My guess would be that the article is correct - that the high-rent-payers with kids are expecting NYC to be quiet like Peoria and Oshkosh. Sort of like the tempest in a teapot that is the rat "problem" in Tompkins Square Park. But overall I think asserting that "things were quieter in the old days" is a faulty generalization. But I will grant you that public etiquette is not what it was. If people think wearing sweatpants in public is acceptable, then they probably flout a lot of social standards including noise etiquette.

Anonymous said...

Lots of obtuse yunnies on this thread who sadly miss the point of Jeremiah's great post.

Jeremiah Moss said...

the East Village WAS quieter 10, 15, 20 years ago. it's not a middle-aged delusion. ask anyone who has lived here for that long, or longer. take a look at the rising numbers on the proliferation of bars. walk the streets on a weekend night.

compared to today, the East Village streets of the mere 1990s were desolate.

why people want to cling to the fantasy that the EV has always been Party Zone Central i don't understand. what's the investment in that belief?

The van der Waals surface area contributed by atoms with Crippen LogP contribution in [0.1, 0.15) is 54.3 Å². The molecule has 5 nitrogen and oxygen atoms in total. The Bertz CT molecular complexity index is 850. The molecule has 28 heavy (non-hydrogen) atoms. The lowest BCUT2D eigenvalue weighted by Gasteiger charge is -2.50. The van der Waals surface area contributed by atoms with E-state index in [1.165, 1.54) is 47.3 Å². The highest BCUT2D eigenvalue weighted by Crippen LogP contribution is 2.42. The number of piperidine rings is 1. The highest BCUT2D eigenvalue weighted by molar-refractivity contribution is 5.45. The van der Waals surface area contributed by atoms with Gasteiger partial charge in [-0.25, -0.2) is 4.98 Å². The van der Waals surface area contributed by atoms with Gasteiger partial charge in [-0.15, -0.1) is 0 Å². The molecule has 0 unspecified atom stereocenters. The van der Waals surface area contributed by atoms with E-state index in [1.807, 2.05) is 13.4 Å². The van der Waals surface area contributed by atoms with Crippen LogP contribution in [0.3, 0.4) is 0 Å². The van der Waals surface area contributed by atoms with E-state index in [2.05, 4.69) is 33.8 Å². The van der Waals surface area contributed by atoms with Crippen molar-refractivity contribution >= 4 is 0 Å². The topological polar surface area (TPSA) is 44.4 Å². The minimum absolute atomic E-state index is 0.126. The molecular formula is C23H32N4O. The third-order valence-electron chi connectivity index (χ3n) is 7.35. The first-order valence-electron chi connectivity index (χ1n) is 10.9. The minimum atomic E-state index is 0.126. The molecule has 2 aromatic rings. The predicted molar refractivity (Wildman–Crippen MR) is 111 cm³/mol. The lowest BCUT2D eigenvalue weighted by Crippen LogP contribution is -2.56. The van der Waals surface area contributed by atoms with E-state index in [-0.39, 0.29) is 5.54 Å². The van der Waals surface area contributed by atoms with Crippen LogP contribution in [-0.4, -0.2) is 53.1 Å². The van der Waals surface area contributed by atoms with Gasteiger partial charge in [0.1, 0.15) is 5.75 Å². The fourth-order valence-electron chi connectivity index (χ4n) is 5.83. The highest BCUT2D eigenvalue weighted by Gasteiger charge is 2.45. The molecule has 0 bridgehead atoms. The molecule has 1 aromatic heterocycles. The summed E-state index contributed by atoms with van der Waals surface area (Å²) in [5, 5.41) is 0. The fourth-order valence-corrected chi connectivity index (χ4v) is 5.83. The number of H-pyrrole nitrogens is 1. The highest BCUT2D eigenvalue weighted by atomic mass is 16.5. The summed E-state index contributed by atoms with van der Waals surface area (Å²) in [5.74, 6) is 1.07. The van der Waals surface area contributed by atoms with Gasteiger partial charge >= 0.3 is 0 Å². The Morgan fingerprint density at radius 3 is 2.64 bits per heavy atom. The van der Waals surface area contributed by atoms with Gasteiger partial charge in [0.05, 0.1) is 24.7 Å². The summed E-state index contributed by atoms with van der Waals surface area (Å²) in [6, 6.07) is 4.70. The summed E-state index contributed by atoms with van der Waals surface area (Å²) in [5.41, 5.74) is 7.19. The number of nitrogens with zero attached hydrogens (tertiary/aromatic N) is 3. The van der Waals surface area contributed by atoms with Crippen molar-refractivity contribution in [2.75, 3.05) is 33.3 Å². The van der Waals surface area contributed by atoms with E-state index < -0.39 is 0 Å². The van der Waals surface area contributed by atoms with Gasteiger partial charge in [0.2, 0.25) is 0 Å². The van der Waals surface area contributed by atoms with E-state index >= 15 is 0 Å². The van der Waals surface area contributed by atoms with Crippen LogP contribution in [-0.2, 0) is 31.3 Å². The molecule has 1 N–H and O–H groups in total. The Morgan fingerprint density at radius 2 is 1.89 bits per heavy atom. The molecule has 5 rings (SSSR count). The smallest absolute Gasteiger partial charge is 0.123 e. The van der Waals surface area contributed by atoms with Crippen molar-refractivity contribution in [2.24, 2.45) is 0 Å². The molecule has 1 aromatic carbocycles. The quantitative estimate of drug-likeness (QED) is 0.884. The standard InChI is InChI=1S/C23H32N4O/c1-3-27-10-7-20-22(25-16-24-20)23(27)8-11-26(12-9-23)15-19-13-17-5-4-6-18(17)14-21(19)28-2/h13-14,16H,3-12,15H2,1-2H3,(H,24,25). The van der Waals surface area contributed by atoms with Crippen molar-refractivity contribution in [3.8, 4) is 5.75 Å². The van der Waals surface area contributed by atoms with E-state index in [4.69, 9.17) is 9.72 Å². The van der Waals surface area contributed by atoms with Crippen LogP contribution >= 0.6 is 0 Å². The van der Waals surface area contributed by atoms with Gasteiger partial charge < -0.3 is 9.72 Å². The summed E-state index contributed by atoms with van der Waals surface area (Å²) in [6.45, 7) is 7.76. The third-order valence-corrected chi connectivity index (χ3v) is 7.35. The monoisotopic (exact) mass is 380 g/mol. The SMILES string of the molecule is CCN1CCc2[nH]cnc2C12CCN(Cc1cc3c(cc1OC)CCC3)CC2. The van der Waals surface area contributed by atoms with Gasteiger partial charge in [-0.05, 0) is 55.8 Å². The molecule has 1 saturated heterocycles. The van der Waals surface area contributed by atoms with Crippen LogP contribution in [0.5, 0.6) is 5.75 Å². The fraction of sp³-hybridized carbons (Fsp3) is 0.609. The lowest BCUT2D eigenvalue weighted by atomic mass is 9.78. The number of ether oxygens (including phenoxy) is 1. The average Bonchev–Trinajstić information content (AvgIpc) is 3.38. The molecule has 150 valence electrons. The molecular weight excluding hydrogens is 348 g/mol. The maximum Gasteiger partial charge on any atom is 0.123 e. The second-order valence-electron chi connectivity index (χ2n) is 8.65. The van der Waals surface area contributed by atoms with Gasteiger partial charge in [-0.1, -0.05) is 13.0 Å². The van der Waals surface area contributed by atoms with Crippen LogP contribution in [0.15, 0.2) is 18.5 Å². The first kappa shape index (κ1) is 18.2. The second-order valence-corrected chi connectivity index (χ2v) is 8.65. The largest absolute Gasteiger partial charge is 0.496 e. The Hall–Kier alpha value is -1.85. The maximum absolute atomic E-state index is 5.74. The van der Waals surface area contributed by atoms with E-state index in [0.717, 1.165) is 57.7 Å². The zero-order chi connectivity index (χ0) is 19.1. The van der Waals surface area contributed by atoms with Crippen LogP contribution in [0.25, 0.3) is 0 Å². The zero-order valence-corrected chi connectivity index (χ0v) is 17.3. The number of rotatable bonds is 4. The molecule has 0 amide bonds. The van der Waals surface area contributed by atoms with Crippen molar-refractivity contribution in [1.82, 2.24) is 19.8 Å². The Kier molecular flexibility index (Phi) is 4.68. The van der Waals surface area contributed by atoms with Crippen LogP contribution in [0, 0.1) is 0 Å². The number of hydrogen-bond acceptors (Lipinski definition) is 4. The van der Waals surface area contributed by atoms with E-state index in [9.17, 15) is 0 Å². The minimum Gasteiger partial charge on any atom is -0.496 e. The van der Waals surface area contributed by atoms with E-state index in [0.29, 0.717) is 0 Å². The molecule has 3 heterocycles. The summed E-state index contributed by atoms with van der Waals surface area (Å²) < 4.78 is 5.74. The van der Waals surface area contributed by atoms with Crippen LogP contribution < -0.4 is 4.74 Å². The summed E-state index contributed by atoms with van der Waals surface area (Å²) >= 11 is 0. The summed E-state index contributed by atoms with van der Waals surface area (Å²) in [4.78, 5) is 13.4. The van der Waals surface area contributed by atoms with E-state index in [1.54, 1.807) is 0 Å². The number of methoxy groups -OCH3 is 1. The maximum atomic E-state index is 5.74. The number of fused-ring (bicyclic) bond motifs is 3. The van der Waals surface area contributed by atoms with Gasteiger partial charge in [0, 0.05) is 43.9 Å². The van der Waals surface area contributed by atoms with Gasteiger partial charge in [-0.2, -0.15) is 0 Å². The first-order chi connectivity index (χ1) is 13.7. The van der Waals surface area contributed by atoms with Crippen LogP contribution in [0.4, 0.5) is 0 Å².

Nathan said...

It's possible that if you were to measure the total decibels of sound produced in a seven day period in the East Village today and then compare it to the same metric 10, 20, or 30 years ago, you might find that it's the same. However, I think several characteristics of noise have changed: the demographics of the people making the noise, the cause of the noise, and the time when the noise is being made.

1. Demographics: for better or for worse, I think that most of us who read this blog are going to be much more annoyed by NYU students loudly proclaiming that OH MY GOD THIS IS LIKE THE MOST AMAZING CUPCAKE I'VE EVER EATEN than by a group of old Italian-American (or Puerto Rican, or African American, etc.) guys standing around shooting the sh*t on a stoop.

2. Cause: There is a lot more noise coming from really intoxicated people, from people talking on cell phones, or from people who are waiting to get into restaurants/bars/food shops or standing outside after patronizing these places. The cell phone noise is annoying because it's far more distracting and irritating listening to half of a conversation rather than a full conversation, and because I think people tend to over-emote to make up for the inability to convey part of their message through non-verbal cues and tend to talk louder because cell phone reception is less reliable. The restaurant/bar noise is particularly annoying because it's clustered in one place, so you can be enjoying a quiet street and suddenly there are 20 people talking about how THIS WAS THE BEST FOOD EVER AND OH MY GOD WE HAVE TO GET TOGETHER AGAIN SOON!!